| MESSAGE BOARD
RECORD: 0 - 0
REGION: East SEED: 15
COACH: Kelly Greenberg CONFERENCE: Ivy
Road to the Final Four ...................................................................................
|PLAYER TO WATCH|
The 5-foot-10 senior forward, who has scored 538 points this season, is just the second player in Penn history to eclipse the 1,700-point mark (1,727). Clark, who has tallied 29 career double-doubles, averages 9.1 rebounds and a team-high 19.9 points while shooting 48.9 percent from the field. Clark needs four more free throws to move into first place on Penn's career records charts, and just one more steal to move into third on the all-time steals list.
ANALYSIS BY ESPN'S STACEY DALES-SCHUMAN
For just the second time in program history, the Penn Quakers captured the Ivy League championship. Kelly Greenberg, who as an assistant coach at Holy Cross, Rhode Island and George Washington has had a hand in 10 conference championships and eight NCAA Tournament appearances, couldn't be more pleased with her seniors, Jewel Clark and Mikaelyn Austin, who also helped win the Ivy League trophy their freshmen year.
Clark, a forward, leads the team with an impressive 20 points, good for second in the league, in addition to nine rebounds. This 5-foot-10 guard is an individual who flat out makes things happen for her squad, particularly because she's in such strong physical form. A 35-minute gamer, Clark's quickness creates steal opportunities, thereby generating more offense. According to many, she is by far the hardest working player on the Quaker roster.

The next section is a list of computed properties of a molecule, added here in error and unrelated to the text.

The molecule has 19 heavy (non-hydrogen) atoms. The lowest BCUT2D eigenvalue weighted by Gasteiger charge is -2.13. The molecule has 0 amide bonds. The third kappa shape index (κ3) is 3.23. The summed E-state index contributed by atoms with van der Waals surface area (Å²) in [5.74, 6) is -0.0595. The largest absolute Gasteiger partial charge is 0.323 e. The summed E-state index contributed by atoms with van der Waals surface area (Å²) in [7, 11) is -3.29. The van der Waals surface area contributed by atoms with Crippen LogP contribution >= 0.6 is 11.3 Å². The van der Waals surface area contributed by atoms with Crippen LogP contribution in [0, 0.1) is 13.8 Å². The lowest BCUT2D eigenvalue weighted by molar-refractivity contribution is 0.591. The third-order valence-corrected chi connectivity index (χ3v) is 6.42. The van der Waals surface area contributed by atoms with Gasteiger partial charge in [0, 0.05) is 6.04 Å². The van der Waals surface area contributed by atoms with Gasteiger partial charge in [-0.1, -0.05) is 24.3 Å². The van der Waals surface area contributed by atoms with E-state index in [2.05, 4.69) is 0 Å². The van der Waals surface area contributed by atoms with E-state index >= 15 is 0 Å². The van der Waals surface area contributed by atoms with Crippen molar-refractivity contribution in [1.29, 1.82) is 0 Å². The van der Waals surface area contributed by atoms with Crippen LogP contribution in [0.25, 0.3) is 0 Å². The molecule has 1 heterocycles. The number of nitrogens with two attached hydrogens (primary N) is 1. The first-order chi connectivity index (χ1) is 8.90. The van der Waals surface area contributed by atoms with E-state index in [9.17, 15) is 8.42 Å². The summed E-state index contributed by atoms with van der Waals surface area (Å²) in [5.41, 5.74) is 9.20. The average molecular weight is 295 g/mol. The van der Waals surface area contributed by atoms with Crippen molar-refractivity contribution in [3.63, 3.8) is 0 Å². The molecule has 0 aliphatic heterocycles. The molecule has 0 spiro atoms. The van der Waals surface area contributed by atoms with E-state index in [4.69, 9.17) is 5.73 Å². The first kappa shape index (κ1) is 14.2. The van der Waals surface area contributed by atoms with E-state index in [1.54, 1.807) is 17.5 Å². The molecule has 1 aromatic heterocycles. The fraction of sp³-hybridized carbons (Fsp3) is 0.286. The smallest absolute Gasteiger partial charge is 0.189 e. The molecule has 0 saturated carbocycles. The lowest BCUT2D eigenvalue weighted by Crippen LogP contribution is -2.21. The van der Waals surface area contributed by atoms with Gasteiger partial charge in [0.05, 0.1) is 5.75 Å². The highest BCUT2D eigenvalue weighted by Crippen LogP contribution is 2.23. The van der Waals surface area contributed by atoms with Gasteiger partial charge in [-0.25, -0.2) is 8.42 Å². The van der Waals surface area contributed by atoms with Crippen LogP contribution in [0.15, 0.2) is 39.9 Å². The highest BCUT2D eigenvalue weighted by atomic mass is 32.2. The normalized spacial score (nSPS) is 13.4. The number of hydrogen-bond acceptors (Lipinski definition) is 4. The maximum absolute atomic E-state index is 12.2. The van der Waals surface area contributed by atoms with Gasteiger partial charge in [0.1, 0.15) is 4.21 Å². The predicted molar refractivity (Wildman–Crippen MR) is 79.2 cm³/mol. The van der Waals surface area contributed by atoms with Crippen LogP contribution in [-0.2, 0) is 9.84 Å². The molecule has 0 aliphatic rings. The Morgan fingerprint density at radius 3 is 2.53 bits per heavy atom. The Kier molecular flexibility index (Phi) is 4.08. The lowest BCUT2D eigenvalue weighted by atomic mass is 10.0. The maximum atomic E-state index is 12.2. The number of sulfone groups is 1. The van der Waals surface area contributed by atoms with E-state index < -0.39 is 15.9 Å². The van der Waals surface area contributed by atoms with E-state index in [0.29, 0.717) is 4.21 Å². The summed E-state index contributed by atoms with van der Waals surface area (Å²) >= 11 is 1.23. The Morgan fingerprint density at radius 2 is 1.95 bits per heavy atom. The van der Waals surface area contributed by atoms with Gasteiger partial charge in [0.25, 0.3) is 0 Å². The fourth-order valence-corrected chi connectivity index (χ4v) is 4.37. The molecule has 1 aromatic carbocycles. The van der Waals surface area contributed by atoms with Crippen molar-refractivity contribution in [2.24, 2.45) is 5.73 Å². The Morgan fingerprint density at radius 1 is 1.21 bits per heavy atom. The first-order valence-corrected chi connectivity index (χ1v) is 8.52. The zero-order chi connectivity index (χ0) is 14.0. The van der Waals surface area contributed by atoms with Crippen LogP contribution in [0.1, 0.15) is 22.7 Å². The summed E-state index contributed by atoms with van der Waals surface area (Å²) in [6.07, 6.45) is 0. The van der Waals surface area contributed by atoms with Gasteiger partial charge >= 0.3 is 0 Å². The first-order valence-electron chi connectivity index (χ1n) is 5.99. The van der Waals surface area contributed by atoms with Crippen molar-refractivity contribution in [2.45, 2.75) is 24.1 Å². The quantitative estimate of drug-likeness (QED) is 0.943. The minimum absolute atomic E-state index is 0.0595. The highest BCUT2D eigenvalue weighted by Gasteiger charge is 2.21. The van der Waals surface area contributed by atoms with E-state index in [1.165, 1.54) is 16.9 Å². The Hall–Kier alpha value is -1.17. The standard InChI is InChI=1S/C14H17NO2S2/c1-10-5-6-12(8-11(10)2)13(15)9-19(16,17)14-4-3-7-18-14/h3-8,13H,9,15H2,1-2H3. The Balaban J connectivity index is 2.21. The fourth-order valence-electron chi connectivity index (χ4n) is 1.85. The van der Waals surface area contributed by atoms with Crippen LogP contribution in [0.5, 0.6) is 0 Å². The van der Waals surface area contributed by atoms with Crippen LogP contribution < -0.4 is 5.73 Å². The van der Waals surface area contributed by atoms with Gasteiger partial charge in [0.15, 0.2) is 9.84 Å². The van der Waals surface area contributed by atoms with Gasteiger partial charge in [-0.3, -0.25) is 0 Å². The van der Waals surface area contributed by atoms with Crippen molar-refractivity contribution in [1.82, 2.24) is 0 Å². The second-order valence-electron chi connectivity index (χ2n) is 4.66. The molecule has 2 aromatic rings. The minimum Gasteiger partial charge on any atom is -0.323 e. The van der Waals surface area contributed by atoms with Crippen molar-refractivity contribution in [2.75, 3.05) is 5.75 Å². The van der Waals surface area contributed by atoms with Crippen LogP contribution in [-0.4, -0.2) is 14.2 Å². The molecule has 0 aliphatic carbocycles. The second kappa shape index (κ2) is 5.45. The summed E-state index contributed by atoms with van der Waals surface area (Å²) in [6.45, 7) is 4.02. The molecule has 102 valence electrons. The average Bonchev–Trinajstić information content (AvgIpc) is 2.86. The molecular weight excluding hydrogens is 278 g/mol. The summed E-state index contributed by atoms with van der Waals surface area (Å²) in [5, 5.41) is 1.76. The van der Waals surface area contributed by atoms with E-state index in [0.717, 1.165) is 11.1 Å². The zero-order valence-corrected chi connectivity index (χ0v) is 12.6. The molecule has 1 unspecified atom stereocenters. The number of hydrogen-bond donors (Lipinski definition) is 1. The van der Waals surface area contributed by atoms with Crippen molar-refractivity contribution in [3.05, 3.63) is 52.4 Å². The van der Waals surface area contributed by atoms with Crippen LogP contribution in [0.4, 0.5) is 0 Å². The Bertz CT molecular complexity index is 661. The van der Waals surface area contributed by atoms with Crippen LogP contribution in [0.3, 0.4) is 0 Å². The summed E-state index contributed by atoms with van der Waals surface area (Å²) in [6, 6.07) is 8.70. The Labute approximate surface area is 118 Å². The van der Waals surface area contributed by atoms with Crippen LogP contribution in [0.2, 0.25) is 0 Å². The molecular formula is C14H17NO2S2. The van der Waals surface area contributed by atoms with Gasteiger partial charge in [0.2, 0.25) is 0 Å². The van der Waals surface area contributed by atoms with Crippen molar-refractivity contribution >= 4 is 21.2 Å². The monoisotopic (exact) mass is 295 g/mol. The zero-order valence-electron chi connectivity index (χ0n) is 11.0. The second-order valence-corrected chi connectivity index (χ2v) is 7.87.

Following Clark in the point column is junior guard Karen Habrukowich. She is a highly capable shooter at 43 percent from downtown, knocking down two treys a game. The Quakers also feature a sturdy 6-3 sophomore big in Jennifer Fleischer, who hauls down a thick 10 boards per match.
On the whole, Penn has a strong stroke from deep. The Quakers average nearly seven treys per game with a 36 percent accuracy from beyond the arc. And you can be assured that if the Quakers start dropping the juice from the land of plenty, their tough inside game will only prosper.
Utilizing a balanced inside/outside game always comes in handy when you're searching for offense, especially in the NCAA Tournament.